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America’s forest sector is ready for climate action and rural America can benefit

While this election demonstrates there’s still a significant divide amongst Americans on many issues, there’s a center on climate policy that is tapping America’s forests as a natural climate solution. 

America’s forest sector is ready for this moment, with deep consensus among public and private sector leaders on needed policies to grow natural carbon capture in forests and wood products, generating thousands of new jobs in the process and significant economic opportunities for rural communities and landowners. 

This hard-won consensus has been developed by the Forest-Climate Working Group (FCWG), a coalition that represents every aspect of the forest sector — private landowners, forest products and other major companies, state and federal forestry agencies, environmental NGOs, researchers and carbon finance interests — and which our organizations co-chair. The FCWG has patiently worked together since 2007 to identify needed forestry actions for climate and then translate that understanding into policy proposals that bipartisan elected officials can confidently move, knowing they have sector-wide support. 

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Vermont Capitol Christmas tree coming from Cadwallader Tree Farm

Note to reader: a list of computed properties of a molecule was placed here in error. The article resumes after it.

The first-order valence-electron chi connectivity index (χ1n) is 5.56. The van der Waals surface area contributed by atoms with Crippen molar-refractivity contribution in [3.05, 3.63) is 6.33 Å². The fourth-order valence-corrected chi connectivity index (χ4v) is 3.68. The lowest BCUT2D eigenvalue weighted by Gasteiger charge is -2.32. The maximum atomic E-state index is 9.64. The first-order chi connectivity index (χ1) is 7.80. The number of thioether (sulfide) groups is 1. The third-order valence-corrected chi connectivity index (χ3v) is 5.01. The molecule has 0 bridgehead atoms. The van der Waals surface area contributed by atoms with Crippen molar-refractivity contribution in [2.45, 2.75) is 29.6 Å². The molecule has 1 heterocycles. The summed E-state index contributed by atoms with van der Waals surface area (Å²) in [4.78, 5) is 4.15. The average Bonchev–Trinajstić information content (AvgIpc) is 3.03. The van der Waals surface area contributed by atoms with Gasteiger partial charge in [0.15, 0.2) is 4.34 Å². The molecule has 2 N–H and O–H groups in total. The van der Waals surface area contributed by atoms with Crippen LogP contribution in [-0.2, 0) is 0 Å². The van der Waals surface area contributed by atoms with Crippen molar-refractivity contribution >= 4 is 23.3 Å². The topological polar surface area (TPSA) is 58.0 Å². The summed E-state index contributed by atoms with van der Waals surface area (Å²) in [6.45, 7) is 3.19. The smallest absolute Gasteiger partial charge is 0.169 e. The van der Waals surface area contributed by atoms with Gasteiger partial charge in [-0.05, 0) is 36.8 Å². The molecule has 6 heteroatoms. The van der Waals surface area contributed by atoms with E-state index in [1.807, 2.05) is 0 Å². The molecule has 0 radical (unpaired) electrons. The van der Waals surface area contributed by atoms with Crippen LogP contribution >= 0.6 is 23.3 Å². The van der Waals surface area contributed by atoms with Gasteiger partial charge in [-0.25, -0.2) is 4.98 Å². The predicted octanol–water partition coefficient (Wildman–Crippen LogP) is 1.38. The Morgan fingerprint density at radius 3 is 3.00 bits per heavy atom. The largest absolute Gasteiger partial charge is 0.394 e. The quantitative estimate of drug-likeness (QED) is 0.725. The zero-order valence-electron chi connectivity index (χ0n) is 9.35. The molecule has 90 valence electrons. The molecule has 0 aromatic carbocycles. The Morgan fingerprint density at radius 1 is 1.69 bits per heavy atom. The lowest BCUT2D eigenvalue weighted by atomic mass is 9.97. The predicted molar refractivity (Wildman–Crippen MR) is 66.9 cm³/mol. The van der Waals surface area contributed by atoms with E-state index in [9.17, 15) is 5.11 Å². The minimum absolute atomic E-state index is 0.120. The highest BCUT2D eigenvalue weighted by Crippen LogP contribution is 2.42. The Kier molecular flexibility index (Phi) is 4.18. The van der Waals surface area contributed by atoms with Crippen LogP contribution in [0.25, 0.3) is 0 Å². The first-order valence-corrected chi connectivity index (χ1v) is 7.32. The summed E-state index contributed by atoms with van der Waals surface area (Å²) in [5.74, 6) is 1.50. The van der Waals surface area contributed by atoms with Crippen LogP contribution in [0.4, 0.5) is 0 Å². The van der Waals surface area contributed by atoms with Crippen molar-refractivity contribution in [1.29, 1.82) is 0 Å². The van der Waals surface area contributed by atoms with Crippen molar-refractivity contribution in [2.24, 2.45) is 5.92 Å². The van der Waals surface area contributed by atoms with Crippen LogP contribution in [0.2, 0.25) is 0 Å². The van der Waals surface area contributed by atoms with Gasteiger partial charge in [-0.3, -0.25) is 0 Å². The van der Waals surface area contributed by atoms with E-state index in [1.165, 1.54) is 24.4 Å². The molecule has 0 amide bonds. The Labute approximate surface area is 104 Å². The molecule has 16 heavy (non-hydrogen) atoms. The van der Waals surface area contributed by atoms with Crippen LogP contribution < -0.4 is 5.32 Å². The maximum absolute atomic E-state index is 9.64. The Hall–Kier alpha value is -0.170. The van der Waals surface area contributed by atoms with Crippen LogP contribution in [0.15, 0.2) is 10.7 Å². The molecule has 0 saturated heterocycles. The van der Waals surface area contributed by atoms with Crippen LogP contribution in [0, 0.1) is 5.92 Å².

On November 24, this year’s Vermont Capitol Christmas Tree, which will illuminate the statehouse in Montpelier for the holiday season, will be cut down from Cadwallader Tree Farm in Wallingford, VT, owned by Len and Mary Ann Cadwallader.

The Cadwalladers have owned the land from which the tree comes from for 80 years, and Len’s grandparents first got the farm involved in Vermont Tree Farm. While not specifically a Christmas tree farm, the farm had several large balsam firs among other varieties. Mr. Cadwallader described the balsam tree as “stately and full” standing at over 60 ft tall. He knew
the capitol was looking for a tree, and felt he had one that could be the Capitol Tree. So, he alerted his local forester who notified the statehouse, and he was given approval to donate the tree to the Capitol.

The event at Cadwallader Farm on November 24 will include the cutting of another balsam tree, which will go to Dartmouth College to be erected on the Hanover Green.

Mr. Cadwallader is grateful for the opportunity saying, “I am pleased to donate the trees and brighten the holiday season, particularly this year with the pandemic.”

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Forestry, Conservation and Environmental CEOs Establish Common Ground on the Role of Private Working Forests as a Natural Climate Solution